Traders on the floor of the New York Stock Exchange.(Photo: Richard Drew, AP)
NEW YORK -- Key stock indexes fell Thursday as a pair of U.S. retail giants posted better-than-expected profits, but revenue that fell just short.
The Dow Jones industrial average ended down 0.2%, falling 29 points to finish at 12,542. Slipping 0.3% and 0.2% were the Nasdaq composite and the S&P 500, respectively.
Most investors continue to be focused on the threat of going over the so-called "fiscal cliff" by year's end and the a recession in the eurozone three years into its debt crisis.
World stocks fell Thursday as hopes began to fade for a quick agreement among U.S. leaders to avoid a "fiscal cliff" that could derail the U.S. economy. A widely predicted leadership change in China didn't appear to impact Asian stock markets.
Unless President Obama and Congress reach a compromise, a series of expiring tax cuts and across-the-board spending reductions will take effect in 2013 at a cost of about $800 billion. Economists say that it would knock the economy back into recession.
In Europe, Britain's FTSE 100 ended the day down 0.8% to 5,677.75. Germany's DAX finished down 0.8% to 7,043.42. France's CAC-40 closed 0.5% lower at 3,382.40.
Also Thursday, the Labor Department also reported a surge in unemployment benefit applications due largely to the havoc from Superstorm Sandy in Northeast states.
The government also reported that inflation remains in check: The Consumer Price index rose 0.1% in October, bringing the rise in the closely watched gauge of inflation for consumers to 2.2% the past 12 months.
Wal-Mart shares (WMT) ended the day down 3.6% after its expectations for the current quarter fell shy of Wall Street expectations. An investigation into bribery allegations in Mexico also may be expanding to a number of other countries.
In a filing with the U.S. Securities Exchange Commission Thursday, Wal-Mart said that "inquiries or investigations regarding allegations of potential (U.S. Foreign Corrupt Practices Act) violations have been commenced in a number of foreign markets where we operate, including but not limited to Brazil, China and India."
Superstorm Sandy drove the number of people seeking unemployment benefits up to a seasonally adjusted 439,000 last week, the highest level in 18 months, the Labor Department said.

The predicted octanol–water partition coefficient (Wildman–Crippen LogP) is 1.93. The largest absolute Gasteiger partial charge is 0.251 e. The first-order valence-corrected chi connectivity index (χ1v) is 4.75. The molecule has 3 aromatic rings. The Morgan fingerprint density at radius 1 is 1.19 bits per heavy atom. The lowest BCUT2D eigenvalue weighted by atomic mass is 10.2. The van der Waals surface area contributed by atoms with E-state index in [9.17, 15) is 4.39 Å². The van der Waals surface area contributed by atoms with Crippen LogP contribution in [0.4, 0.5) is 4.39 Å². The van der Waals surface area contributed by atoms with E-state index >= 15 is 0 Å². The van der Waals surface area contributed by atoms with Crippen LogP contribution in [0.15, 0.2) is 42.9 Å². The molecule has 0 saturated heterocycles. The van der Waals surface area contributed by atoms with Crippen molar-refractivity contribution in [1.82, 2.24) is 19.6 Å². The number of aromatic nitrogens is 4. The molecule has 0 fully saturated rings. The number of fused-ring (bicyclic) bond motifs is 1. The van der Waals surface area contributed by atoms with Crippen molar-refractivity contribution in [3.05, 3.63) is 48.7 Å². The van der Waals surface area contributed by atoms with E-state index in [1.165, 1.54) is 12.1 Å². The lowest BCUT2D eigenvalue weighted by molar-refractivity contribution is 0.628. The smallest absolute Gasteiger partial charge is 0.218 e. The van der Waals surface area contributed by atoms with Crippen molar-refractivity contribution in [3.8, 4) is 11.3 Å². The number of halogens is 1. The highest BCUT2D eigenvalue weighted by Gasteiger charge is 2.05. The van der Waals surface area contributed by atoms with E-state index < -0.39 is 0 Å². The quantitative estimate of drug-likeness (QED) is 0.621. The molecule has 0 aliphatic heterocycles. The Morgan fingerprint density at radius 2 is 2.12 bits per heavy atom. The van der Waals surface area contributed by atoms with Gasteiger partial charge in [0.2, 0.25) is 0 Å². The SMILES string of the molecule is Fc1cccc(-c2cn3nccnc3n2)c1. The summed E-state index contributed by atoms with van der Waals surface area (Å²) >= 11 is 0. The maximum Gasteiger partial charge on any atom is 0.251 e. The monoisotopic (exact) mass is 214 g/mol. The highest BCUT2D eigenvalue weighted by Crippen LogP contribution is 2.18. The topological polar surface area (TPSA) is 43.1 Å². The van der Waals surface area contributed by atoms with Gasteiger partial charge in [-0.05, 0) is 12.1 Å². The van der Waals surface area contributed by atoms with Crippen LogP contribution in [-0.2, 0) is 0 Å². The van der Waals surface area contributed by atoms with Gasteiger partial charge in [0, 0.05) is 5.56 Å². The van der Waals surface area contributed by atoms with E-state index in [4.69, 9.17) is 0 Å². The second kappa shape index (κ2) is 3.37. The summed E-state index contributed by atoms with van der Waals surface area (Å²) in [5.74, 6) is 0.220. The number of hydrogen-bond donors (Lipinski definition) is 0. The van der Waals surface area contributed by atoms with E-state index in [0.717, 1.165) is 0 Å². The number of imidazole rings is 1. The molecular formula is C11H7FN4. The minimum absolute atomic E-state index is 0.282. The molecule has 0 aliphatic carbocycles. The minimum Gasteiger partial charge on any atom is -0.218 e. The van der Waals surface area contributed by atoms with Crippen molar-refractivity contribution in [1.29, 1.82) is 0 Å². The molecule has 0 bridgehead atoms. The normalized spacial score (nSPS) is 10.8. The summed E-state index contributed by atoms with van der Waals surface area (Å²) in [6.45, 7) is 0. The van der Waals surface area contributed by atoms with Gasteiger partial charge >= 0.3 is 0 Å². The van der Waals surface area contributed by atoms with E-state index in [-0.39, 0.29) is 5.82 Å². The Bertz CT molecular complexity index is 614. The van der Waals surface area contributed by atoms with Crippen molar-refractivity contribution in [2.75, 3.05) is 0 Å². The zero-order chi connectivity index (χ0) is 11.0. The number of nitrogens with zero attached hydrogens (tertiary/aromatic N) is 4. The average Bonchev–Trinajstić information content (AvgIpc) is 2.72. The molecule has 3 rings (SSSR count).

The storm struck the East Coast on Oct. 29 and left wide swaths of damage from North Carolina to Maine. The storm also cut power to roughly 8 million homes and businesses, and some are still without power.
Retailers in the region were also affected and most closed stores at some point.
Target (TGT) reported a higher profit for the third quarter. Target said that comparable store sales rose 2.9%, which was a slower growth rate than last year.
Benchmark oil for December delivery ended down $1 even, or 1.2%, to $85.32 in electronic trading on the New York Mercantile Exchange. The price of gold finished $17.30 lower, or 1%, to $1,717.20.
The yield on the 10-year U.S. Treasury note held steady at 1.59%. In currencies, the euro rose to $1.2776 from $1.2745 Thursday. The dollar rose to 81.19 yen from 80.17 yen.
In Asia, as expected, Xi Jinping secured the top spot in the Communist Party on Thursday, replacing outgoing leader Hu Jintao. Xi was introduced as general secretary at Beijing's Great Hall of the People, a day after the close of a party congress that underlined the communists' resolve to hold on to power.
Hong Kong's Hang Seng tumbled 1.6% to 21,108.93. Benchmark indexes in Singapore, Taiwan and Thailand also fell.
In mainland China, the Shanghai Composite Index lost 1.2% to 2,030.29, the lowest close in more than a month.
Japanese stocks were kept buoyant by a weakening yen and reports that Japanese parliamentary elections have been set for Dec. 16. The Nikkei 225 index rallied 1.9% to close at 8,829.72 after Prime Minister Yoshihiko Noda reportedly pledged to dissolve the parliament by Friday if the opposition agreed to key reforms.
"Japan is up today because of the announcement of an election date in the hope that there may be some more stimulatory policies as a result of that," said Peter Elston, strategist at Aberdeen Asset Management in Singapore.